Skip to main content

Good News from May: Job Growth Continues

This month, the economy added 390,000 jobs, with a 3-month moving average of 408,000. Job growth remains steady. The unemployment rate remained unchanged, and the labor force participation rate ticked up to 62.3%. The economy saw job gains in transportation and warehousing (+47,000), leisure and hospitality (+84,000), education and health services (+74,000) and government (+57,000), as well as losses in retail trade (-61,000).

Monthly Change in Employment Data Chart.

Monthly Change in Employment – plain text

Below the toplines, there is an important developing story in the labor market recovery: the speed of the job gains for specific groups of workers. In addition to the prime-age (25-54) employment-to-population ratio nearing its pre-pandemic figure, the employment-to-population ratio for Black men (65.0%) exceeds the pre-recession ratio by more than a percentage point. In other words, the number of employed Black men relative to total number of working age, noninstitutionalized Black men population is higher than it was after a years-long recovery. The ratio has been higher than the February 2020 figure for the last four months with a three-month moving average of 64.6% in May. This comes as the number of Black men in the civilian noninstitutional population and Black male employment levels continue to rise.

What is behind these numbers?

In May, Evgeniya Duzhak at the San Francisco Federal Reserve found that the unemployment rate for Black Americans did not fall as far as would be projected by past business cycles, due to the sectoral differences in job losses in 2020. Duzhak also found that Black men had the largest reduction in labor market sensitivity– which measures how their unemployment rate changes when economic activity (like a recession or boom) changes. Differences in labor market sensitivity, Duzhak concludes, imply that Black workers should have faced a slower recovery than workers with greater sensitivity.

The nature of the downturn meant that sectors with a disproportionate share of Black men, such as production and transportation jobs, suffered a lower degree of job loss. But the story of Black men’s employment today may not just be a story about starting points in the recovery, but the dynamics of the labor market recovery. Those same industries are now well above their pre-pandemic employment levels. It is possible that this is related to the tightness of today’s labor market, though there is nuance to that assertion.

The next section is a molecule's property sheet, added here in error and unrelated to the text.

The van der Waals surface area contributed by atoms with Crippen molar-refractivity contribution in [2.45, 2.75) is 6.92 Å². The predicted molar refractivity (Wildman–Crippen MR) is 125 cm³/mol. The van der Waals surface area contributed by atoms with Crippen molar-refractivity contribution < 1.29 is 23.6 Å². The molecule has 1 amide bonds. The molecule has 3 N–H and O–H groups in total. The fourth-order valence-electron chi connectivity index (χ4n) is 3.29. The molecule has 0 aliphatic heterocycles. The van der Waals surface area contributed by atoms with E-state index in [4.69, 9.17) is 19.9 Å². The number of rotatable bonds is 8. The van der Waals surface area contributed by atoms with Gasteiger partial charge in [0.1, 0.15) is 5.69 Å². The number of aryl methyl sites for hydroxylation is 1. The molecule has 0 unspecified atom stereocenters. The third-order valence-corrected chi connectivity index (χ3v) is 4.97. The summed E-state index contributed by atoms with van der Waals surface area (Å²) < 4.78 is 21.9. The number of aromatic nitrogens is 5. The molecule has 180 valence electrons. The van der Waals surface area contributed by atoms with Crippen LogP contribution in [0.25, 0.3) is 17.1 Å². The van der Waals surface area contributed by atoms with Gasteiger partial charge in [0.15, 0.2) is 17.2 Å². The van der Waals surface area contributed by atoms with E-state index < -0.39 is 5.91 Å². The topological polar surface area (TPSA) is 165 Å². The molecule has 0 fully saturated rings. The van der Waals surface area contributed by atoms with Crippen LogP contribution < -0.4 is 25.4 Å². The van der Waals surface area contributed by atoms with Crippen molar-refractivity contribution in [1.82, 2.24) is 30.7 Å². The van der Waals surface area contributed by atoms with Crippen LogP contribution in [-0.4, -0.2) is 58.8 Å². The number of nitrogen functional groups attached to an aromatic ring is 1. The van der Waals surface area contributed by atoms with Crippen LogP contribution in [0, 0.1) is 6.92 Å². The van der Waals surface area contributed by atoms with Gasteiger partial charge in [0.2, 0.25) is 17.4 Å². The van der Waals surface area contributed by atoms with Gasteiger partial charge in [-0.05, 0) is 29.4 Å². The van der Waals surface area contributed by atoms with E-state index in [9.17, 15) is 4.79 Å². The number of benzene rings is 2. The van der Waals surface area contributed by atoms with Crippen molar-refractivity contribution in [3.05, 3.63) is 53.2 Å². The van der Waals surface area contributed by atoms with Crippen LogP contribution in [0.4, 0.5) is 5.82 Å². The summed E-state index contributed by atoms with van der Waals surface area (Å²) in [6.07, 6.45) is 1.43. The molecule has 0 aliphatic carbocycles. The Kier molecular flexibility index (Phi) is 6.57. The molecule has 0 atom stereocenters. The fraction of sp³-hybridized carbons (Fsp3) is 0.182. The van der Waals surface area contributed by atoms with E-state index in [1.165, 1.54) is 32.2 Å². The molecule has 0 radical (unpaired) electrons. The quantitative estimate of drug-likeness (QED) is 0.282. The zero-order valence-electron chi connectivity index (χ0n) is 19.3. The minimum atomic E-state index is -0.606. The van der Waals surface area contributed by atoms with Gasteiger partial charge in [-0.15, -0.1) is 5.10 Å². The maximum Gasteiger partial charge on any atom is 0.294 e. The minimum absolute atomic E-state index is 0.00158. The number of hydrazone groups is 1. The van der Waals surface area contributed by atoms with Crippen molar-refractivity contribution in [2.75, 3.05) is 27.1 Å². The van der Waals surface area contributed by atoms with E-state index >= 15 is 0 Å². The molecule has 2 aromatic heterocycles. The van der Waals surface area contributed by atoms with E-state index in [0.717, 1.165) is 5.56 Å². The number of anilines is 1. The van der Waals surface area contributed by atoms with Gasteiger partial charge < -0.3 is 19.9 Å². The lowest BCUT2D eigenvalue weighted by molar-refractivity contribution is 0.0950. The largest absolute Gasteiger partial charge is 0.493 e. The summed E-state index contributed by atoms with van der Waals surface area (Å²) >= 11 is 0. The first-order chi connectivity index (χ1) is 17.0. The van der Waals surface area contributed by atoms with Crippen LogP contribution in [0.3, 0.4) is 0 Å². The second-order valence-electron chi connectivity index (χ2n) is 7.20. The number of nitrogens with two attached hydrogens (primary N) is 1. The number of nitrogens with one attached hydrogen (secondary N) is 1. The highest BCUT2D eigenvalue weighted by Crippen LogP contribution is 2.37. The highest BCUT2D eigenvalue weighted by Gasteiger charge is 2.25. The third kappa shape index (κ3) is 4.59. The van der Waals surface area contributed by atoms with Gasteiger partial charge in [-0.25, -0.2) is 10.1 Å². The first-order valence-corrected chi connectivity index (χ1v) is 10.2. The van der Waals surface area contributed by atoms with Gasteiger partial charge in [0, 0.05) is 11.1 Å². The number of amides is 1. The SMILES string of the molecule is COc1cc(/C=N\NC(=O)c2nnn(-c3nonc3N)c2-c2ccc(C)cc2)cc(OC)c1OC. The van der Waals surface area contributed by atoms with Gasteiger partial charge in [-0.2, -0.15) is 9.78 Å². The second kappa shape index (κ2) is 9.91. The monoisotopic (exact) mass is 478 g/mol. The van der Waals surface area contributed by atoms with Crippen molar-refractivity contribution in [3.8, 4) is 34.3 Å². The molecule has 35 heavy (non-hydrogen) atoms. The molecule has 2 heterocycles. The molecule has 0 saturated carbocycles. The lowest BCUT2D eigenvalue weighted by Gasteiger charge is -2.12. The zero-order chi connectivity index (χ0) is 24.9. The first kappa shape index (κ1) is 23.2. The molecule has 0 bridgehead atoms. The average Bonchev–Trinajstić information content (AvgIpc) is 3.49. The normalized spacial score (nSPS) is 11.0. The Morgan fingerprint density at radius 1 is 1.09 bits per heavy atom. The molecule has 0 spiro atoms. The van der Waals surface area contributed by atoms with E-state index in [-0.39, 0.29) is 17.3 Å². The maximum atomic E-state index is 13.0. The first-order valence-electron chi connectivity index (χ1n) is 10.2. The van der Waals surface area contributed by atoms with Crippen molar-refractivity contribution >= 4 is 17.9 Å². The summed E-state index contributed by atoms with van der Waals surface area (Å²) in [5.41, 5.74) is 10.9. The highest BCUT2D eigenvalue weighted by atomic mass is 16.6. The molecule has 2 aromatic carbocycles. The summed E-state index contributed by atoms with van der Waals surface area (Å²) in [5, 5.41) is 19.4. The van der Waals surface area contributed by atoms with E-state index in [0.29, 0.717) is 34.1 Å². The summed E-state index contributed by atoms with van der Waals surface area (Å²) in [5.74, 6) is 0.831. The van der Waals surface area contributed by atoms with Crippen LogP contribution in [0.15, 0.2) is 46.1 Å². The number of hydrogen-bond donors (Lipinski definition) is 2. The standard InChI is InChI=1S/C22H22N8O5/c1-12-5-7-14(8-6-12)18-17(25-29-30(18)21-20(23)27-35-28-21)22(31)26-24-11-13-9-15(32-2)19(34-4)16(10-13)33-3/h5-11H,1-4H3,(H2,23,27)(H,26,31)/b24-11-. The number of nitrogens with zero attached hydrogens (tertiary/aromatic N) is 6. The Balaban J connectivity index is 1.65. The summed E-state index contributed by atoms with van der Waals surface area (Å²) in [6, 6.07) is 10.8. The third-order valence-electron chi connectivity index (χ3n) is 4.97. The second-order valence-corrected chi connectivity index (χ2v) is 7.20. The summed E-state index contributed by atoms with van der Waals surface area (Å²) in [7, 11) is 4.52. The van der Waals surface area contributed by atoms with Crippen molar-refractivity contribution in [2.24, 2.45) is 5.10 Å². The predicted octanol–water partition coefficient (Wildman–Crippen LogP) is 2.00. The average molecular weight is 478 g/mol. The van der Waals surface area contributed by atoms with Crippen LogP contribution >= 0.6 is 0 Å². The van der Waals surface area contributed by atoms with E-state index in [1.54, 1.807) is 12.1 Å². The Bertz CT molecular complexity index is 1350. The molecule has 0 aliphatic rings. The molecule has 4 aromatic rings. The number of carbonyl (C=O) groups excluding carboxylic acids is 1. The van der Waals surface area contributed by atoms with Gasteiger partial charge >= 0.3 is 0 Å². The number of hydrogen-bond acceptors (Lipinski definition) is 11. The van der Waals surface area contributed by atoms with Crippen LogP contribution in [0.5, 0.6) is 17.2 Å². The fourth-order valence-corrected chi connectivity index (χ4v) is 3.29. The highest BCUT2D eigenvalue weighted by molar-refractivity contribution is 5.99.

High consumer demand for goods, supply chain challenges and an emphasis on production and logistics also meant that these sectors had a higher demand for workers than expected, leading to tighter markets and, potentially, more opportunities for Black men. The transportation and warehousing sector saw strong employment growth pre-pandemic and that trend has sped up in the recovery, with gains well above the February 2020 level.

These job gains are also consistent with what we’ve observed in global supply chains, including a large increase in shipping volumes in the U.S., a +7.7% increase in the Cass-Freight Index in 2021. (Note: The year-over-year percent change in the index is now slightly negative.) The transportation and warehousing sector saw large job gains in industries critical to meeting the consumer shift toward online retail and delivery, including warehousing and storage (+152,000) and couriers and messengers (+33,000). Meanwhile, truck transportation rose 3.7%, its largest employment percent increase since 2011. In many supply chain-related occupations, Black men are overrepresented. In 2021, about 28% of employed Black men in non-managerial or professional occupations worked in transportation and material moving occupations. This is compared to about 17% of white men and 18% of all men. Improvements along supply chains may be related to strong job gains for Black men.